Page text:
God” or “kingdom of the devil.” (2) “Kingdom” stands for “kingdom
of the world” as God’s Kingdom of the Left (iustitia civilis),
which is distinguished from God’s Kingdom of the Right (iustitia
fidei). (3) “Kingdom” is finally also the translation of “regnum”
as a Latin Synonym for the estates, for which the different
terms “orders” (ordines) or status (status) can also be used.
This third level of meaning has so far not yet played a role in
the confusion, and therefore does not require further attention.
In face of the language confusion initiated by Luther, a
regulation of the language is now necessary. It is recommended to
distinguish between “Kingdom” and “realm,” so that God’s Kingdom
and the devil’s kingdom on one side, are not confused with God’s
Realms of the Right and of the Left on the other side, and
whatever is said about them. The Two-Kingdom-Teaching first of
all concerns the battle between the kingdoms, that means between
the power of God and the army of the devil. The right
understanding and the right coordination of the two Realms of
God, by which he rules in each differently by means of Law and
Gospel respectively, is the central point of the devil’s attack
in his larger battle against God’s Kingdom.
With that, both belong to the Two-Kingdom-Teaching: first
and foremost, the teaching of the battle of God’s Kingdom against
the devil’s kingdom; and in consequence, joined to that, the
teaching about the differentiation of the Realms of the Left and
of the Right [Hand] of God.
Thesis 7: A historical barrier emerges where the writing on
temporal authority is interpreted quite accurately and
circumspectly, but the main statement it is making about the
limits of obedience, eludes the grasp by becoming isolated in the
history of ideas.
Basically, [this historical context] is the enduring
conflict with the Duke of Saxony, a fight that is often looked at
in the beginning as a mere introductory question of literature.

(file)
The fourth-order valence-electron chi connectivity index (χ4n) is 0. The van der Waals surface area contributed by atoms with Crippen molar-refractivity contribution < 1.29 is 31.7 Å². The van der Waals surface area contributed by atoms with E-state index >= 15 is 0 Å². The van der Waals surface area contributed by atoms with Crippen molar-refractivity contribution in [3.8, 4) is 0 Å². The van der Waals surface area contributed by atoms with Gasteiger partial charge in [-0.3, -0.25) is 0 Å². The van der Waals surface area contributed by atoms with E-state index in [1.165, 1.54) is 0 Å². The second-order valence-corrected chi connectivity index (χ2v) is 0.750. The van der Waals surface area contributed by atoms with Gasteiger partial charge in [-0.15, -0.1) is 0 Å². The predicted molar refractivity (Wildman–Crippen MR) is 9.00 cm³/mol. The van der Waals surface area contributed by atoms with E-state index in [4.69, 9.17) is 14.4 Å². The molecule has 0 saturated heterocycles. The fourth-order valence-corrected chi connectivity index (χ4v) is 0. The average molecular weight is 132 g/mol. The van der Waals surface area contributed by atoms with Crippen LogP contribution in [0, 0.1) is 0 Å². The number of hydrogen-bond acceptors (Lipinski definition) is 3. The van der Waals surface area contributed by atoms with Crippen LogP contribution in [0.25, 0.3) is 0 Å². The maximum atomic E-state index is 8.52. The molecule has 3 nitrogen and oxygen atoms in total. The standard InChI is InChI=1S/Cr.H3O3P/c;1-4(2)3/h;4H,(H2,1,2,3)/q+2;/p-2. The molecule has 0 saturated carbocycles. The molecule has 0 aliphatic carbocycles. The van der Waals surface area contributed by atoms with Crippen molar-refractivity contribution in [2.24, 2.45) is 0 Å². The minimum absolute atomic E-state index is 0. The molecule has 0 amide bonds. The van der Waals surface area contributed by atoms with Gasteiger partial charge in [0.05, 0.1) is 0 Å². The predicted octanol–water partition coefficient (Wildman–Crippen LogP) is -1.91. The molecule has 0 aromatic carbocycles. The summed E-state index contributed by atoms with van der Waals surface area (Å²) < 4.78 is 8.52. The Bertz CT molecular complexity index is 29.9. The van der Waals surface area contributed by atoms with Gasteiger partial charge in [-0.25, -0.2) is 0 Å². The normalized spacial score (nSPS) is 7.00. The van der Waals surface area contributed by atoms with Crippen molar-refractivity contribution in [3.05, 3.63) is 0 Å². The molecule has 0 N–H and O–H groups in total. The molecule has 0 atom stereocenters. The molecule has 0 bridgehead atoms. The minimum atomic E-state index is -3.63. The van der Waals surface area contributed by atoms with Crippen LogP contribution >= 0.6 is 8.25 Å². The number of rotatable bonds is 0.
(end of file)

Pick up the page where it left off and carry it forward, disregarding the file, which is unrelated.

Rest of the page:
But in that way one becomes blind to the immediate comprehensible
historical matrix of the Two-Kingdom-Teaching, which is precisely
the continuing power struggles and conflicts between Electoral
Saxony and the Duchy of Saxony, because [for the approach
concerned with the history of ideas] this is supposedly
irrelevant for the theological interpretation of the teaching.
Commentary: Just like the writing on temporal authority
should not be isolated theologically from the fundamental writing
on freedom, which appeared three years earlier (1520) and the
sermons which preceded that (1519), it should also not be
isolated from its immediate political context: Luther was held in
the altercations between Electoral Saxony and the Duchy of
Saxony, and faced the unavoidable task to meliorate or clarify
Electoral Saxony’s governing right of reformation (ius
reformationis) in the constant conflicts which flared up on the
These barriers of isolation produced an effect in a twofold
manner: remaining unhistorical, the common theological
interpretation of Luther’s Two-Kingdom-Teaching becomes
concentrated in the history of ideas and becomes largely detached
from the concrete political situation. And even historically, not
paying attention to the historical surroundings also leads into
error: Luther’s point of departure is the universal claims of
sovereignty of the papacy, his goal is the liberation of the
church from the Babylonian captivity. Rome’s church-state is no
special case, but an exemplary one for the confusing mixture of
the two realms, which becomes politically concretized in the
cities, bishoprics, and in the territories just as well.
Thesis 8: The boundaries between the Electoral Principality
of Saxony and the Duchy of Saxony were in part consciously drawn
without clarity – a result of the main partitioning in Leipzig
(1485) – originally that was to secure in a series of cases the
intertwining of the feudal duties of the subjects and the
overlapping of the rights of sovereignty of the princes: Saxony
was supposed to become not divided but merely partitioned. By
constitutional law this conception preprogrammed conflict among
the Wettin [princes], which could only be made more acute because
of the religious question.
Commentary: On December 28, 1527, in this situation of
Saxony’s partition, Luther formulated a proposal for a solution
for a typical conflictual case involving the brothers von
Einsiedel, which attempted to turn away the threatening violent
confrontation between Duke George and Elector John. Luther